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Teachers’ conceptions of history education : a phenomenographic inquiry Harding, James Craig

Abstract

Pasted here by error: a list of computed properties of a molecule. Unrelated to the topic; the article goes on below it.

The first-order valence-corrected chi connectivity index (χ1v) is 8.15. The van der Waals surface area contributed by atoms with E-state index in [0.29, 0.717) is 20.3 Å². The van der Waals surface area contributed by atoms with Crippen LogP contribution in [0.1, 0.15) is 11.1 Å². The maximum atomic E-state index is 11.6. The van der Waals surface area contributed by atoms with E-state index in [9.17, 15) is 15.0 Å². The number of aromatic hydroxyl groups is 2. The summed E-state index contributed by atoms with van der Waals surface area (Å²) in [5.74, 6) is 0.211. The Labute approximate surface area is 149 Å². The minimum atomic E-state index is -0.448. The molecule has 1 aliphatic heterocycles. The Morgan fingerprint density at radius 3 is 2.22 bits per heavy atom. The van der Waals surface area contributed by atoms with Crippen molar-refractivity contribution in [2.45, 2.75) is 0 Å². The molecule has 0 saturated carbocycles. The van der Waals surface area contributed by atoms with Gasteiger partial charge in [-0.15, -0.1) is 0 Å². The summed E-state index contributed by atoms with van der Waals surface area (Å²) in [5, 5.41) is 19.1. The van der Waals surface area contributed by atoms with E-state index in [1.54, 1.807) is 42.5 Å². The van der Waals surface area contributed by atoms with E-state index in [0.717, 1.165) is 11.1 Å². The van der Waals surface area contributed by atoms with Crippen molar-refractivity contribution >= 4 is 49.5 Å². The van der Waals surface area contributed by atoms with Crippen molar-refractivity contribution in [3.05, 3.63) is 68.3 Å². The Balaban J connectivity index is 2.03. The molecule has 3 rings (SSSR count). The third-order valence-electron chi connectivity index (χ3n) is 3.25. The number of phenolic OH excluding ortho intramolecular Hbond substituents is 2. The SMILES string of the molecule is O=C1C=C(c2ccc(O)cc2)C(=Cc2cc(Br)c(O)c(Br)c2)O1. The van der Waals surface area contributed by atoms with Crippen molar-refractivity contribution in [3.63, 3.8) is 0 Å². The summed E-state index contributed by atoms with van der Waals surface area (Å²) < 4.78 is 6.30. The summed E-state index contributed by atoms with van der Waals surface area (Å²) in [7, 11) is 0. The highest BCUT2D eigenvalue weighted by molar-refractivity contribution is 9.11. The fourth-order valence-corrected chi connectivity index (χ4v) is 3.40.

This research examines three central questions: What are teachers' conceptions of history education?, What are the constituent components of these conceptions?, and Upon what sources of teacher knowledge are these conceptions based? To elicit data relevant to these questions a phenomenographic research methodology is utilised. In this phenomenographic inquiry, a conception is defined as the broadest possible understanding teachers have of what they teach, why they teach it, and how they teach it. The phenomenon in this inquiry is history education. Of primary interest are the ways in which teachers understand their purpose for history education. This inquiry utilises teachers' descriptions of their agendas and curriculum scripts to examine conceptions of history education. Certain foundational elements are used to analyse the data: a broad understanding of history education in which purpose is a salient feature; a tactical plan or the parts of instruction necessary to accomplish their purpose; reflective rationalisation which explains the knowledge upon which the purpose is predicated; and the extent to which the conception is consistent. Data is analysed from fourteen teachers who represent a cross section of teachers in secondary schools. Teachers have six ways of seeing their purposes. The conceptions include purposes focusing upon historiography, developing social studies methodology, developing a national collective identity, developing a non - national identity, developing an understanding of antecedents of current issues, and developing lessons from the past. Within conceptions representing more than one teacher, individual variations are found in the tactical plan, yet each retains enough similarity to suggest the broad categorisation. Teachers were asked to reflect upon the likely source of this conception. As phenomenography seeks to examine understanding, there is no need nor is there a way to confirm if the results reflect the actual source of their conception. However, it is significant that teachers state they believe they have developed their conception based upon certain sources. University scholarship, educational materials, the wisdom of practice, the role of students and collegial interaction are discussed as prominent in shaping conceptions. This research has important implications for teacher education and educational policy.

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